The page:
Jenny Cartagena – IPS – Friday, 06 April 2012 (originally published 04 April)
COCHABAMBA, Bolivia, Apr 4, 2012 (IPS) – Their skill and dexterity in weaving textiles, to be worn on festive occasions or displayed in windows for sale to tourists, have become the mainstay of indigenous women and their families in Cochabamba, Bolivia.
“We have always been discriminated against, because we are regarded as not contributing economically, but this is going to change now that we are organised. Our abilities with yarn were never valued, even though many women are highly professional weavers,” Severina Aguayo, a 25-year-old peasant farmer and weaver, told IPS.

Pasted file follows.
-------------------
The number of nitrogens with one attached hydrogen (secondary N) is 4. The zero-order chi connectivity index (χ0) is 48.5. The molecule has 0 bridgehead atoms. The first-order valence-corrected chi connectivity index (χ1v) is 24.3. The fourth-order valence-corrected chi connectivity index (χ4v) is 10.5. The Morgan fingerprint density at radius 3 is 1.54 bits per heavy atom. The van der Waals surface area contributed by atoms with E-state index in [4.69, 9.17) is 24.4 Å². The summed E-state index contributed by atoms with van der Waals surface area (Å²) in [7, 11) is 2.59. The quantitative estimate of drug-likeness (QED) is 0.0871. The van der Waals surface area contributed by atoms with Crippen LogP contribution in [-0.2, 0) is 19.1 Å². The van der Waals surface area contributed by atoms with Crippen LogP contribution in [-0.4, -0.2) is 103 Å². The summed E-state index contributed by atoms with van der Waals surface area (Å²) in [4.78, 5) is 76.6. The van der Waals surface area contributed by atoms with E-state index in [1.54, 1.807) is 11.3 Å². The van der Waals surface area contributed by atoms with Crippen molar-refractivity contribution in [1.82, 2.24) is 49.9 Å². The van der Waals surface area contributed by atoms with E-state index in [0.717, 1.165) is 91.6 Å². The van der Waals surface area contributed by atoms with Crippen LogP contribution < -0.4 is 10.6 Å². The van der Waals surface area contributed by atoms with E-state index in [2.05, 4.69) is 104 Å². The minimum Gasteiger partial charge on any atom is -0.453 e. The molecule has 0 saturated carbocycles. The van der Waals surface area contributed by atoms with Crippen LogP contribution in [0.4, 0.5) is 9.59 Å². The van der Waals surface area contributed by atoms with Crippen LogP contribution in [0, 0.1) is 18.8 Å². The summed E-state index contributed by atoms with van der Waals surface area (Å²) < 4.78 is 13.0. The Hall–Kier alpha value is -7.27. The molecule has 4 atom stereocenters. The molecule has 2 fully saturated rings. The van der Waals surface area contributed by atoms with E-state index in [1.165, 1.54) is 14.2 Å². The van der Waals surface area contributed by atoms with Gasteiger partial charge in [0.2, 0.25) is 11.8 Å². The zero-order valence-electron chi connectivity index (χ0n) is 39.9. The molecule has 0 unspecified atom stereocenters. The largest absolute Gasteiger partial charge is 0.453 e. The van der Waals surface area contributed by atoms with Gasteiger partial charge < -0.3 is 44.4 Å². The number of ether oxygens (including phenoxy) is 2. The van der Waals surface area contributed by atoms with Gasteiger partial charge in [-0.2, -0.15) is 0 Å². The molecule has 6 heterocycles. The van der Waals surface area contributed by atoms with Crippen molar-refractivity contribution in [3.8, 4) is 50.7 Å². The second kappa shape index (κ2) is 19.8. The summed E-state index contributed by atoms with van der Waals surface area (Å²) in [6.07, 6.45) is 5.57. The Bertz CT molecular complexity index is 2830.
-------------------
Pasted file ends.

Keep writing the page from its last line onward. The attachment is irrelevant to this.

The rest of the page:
Aguayo lives in the ayllú or traditional indigenous community of Chalviri, in Bolívar province, at an altitude of 4,000 metres above sea level, in the central region of Cochabamba, whose capital city bears the same name . . .